• Vet and train staff. Staff need to know and be reminded not to give out their passwords or let their passwords be seen by others. They also need to avoid taking non-secured laptops out of the office … period. Staff should also be advised not to leave in-office computers unattended without first logging off.
  • Separate personal and business usage or use two computers. Computers used to access medical records should not also run common Internet-based applications, such as personal email, Facebook, iTunes and photo downloading sites. Thats because accessing Internet links leaves you susceptible to malware attacks and computer viruses. Either have separate computers for medical records, or use a virtual machine or a software application such as Citrix, which provides secure access to clinical applications, medical content and patient records. (I use one computer for both personal and work purposes, but always log in via Citrix for anything related to medical records.)
  • Using secure access software like Citrix also allows users to securely access medical information from a remote or home-based computer. This is good if you or your staff need to get into medical records during non- business hours. If you are a small practice and cant afford Citrix, you may want to look at remote desktop service applications that offer certificate-based or two-factor authentication. Again, ask your EMR or EHR vendor if they can help set that up or give advice.
  • Conduct a cybersecurity audit or assessment once every year or two. This can identify vulnerabilities and risks in your system. Ask your EHR vendor if they can do this or recommend a company that can. Another option is to have your website scanned for potential vulnerabilities. There are several reputable companies that do this, including Tenable Network Securitys Nessus and Qualys, which offers a free online security scan.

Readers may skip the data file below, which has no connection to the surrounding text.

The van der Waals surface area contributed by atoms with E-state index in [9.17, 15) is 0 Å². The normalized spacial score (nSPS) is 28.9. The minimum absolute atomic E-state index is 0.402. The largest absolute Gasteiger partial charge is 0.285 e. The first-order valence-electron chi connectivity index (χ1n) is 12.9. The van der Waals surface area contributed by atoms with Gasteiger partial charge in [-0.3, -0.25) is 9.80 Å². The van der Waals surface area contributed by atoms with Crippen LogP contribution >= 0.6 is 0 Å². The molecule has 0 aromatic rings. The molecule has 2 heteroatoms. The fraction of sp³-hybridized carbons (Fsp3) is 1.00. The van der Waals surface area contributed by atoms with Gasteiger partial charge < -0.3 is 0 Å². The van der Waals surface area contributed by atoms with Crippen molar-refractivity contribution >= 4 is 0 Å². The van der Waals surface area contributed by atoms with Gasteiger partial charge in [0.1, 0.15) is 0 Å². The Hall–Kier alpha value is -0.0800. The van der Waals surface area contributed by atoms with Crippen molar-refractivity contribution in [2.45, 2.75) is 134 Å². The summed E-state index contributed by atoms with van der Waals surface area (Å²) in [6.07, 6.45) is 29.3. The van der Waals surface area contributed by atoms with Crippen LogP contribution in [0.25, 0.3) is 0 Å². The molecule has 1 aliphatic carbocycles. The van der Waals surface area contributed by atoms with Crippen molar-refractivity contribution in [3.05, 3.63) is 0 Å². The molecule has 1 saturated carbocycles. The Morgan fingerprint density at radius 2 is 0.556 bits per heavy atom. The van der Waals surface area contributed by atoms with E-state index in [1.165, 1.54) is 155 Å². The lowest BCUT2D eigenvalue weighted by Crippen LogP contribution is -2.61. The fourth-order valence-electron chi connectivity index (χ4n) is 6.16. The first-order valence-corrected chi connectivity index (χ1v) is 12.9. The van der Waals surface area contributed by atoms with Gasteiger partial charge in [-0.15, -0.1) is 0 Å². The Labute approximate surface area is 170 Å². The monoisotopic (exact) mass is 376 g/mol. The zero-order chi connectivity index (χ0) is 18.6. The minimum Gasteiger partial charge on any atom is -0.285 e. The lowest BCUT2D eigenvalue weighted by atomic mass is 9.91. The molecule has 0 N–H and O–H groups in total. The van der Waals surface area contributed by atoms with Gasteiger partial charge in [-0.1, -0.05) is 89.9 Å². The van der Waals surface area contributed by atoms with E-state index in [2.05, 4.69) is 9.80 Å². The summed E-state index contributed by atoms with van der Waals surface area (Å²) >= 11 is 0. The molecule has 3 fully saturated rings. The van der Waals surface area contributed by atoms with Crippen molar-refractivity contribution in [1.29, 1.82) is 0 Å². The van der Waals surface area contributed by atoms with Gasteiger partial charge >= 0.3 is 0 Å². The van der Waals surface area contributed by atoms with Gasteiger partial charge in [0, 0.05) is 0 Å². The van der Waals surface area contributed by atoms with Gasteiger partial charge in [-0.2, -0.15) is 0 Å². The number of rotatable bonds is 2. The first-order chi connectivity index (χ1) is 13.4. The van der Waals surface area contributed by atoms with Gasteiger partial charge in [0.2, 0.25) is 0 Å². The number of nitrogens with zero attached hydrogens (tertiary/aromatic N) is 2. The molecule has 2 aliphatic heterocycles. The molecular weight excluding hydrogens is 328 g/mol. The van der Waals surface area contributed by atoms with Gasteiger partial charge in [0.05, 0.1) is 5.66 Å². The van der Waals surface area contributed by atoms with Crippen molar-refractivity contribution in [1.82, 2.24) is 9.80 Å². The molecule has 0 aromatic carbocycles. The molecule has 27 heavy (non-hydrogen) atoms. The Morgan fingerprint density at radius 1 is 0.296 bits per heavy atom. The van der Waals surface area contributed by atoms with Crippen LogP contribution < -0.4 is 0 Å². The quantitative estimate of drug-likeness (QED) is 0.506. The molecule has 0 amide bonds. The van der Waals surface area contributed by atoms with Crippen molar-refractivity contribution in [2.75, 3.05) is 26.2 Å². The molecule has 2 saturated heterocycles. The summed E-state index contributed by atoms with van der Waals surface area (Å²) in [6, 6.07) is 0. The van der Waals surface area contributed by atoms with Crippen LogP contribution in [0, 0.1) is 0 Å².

Again, while there is no complete fix or easy solution, being mindful of how real security breaches are and conducting a few basic checks such as those outlined here can go a long way in reducing risks to your practice and your patients.

Dr. Kaufman served on the Health IT Standards Committee, Privacy and Security Workgroup for Of ce of the National Coordinator for Healthcare Information Technology. Representing AGA, Dr. Kaufman is a delegate to the AMA and has served as the co-chair of the Physicians Electronic Health Record Coalition.

References

1. Andrea Peterson, The Washington Post, 2015 is Already the Year of the Healthcare Hack and its Only Going to Get Worse, March 20, 2015 https://www.washingtonpost.com/news/the-switch/wp/2015/03/20/2015-is-already-the-year- of-the-health-care-hack-and-its-only-going-to-get-worse/
2. TransUnion Healthcare Survey, Nearly Seven in 10 Patients Would Avoid Healthcare Providers That Experience a Data Breach. March 24, 2015. http://newsroom.transunion.com/transunion-survey-nearly-seven-in-10-patients-would- avoid-healthcare-providersthat-undergo-a-data/